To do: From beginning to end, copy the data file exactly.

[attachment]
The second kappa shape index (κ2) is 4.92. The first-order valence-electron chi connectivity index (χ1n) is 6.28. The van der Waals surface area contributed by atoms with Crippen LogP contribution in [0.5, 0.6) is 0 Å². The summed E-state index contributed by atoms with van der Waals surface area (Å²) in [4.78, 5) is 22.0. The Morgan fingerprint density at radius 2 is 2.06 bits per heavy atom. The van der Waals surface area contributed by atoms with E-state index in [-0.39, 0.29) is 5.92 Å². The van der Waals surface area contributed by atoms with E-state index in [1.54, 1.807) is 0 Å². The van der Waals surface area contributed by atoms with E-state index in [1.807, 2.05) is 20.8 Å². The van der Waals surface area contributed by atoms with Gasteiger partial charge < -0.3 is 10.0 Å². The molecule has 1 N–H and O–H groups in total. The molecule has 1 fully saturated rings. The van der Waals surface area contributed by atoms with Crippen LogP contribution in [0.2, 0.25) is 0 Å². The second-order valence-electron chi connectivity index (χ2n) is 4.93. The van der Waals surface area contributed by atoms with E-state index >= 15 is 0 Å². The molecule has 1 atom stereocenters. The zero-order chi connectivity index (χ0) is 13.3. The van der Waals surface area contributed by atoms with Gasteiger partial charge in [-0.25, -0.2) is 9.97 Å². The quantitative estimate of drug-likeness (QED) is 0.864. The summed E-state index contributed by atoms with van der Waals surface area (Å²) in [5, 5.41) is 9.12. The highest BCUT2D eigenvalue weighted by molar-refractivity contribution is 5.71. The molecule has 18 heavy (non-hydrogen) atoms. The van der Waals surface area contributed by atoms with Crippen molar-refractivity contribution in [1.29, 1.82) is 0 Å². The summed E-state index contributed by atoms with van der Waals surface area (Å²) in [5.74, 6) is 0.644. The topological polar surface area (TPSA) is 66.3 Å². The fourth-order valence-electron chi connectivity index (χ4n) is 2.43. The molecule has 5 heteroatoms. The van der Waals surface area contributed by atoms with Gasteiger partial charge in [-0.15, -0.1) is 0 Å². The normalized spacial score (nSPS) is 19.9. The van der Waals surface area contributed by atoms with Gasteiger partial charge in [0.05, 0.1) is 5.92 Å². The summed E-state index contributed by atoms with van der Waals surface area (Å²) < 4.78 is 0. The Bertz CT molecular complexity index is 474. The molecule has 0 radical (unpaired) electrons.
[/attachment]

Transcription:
The second kappa shape index (κ2) is 4.92. The first-order valence-electron chi connectivity index (χ1n) is 6.28. The van der Waals surface area contributed by atoms with Crippen LogP contribution in [0.5, 0.6) is 0 Å². The summed E-state index contributed by atoms with van der Waals surface area (Å²) in [4.78, 5) is 22.0. The Morgan fingerprint density at radius 2 is 2.06 bits per heavy atom. The van der Waals surface area contributed by atoms with E-state index in [-0.39, 0.29) is 5.92 Å². The van der Waals surface area contributed by atoms with E-state index in [1.54, 1.807) is 0 Å². The van der Waals surface area contributed by atoms with E-state index in [1.807, 2.05) is 20.8 Å². The van der Waals surface area contributed by atoms with Gasteiger partial charge < -0.3 is 10.0 Å². The molecule has 1 N–H and O–H groups in total. The molecule has 1 fully saturated rings. The van der Waals surface area contributed by atoms with Crippen LogP contribution in [0.2, 0.25) is 0 Å². The second-order valence-electron chi connectivity index (χ2n) is 4.93. The van der Waals surface area contributed by atoms with E-state index >= 15 is 0 Å². The molecule has 1 atom stereocenters. The zero-order chi connectivity index (χ0) is 13.3. The van der Waals surface area contributed by atoms with Gasteiger partial charge in [-0.25, -0.2) is 9.97 Å². The quantitative estimate of drug-likeness (QED) is 0.864. The summed E-state index contributed by atoms with van der Waals surface area (Å²) in [5, 5.41) is 9.12. The highest BCUT2D eigenvalue weighted by molar-refractivity contribution is 5.71. The molecule has 18 heavy (non-hydrogen) atoms. The van der Waals surface area contributed by atoms with Crippen molar-refractivity contribution in [1.29, 1.82) is 0 Å². The summed E-state index contributed by atoms with van der Waals surface area (Å²) in [5.74, 6) is 0.644. The topological polar surface area (TPSA) is 66.3 Å². The fourth-order valence-electron chi connectivity index (χ4n) is 2.43. The molecule has 5 heteroatoms. The van der Waals surface area contributed by atoms with Gasteiger partial charge in [-0.15, -0.1) is 0 Å². The normalized spacial score (nSPS) is 19.9. The van der Waals surface area contributed by atoms with Gasteiger partial charge in [0.05, 0.1) is 5.92 Å². The summed E-state index contributed by atoms with van der Waals surface area (Å²) < 4.78 is 0. The Bertz CT molecular complexity index is 474. The molecule has 0 radical (unpaired) electrons.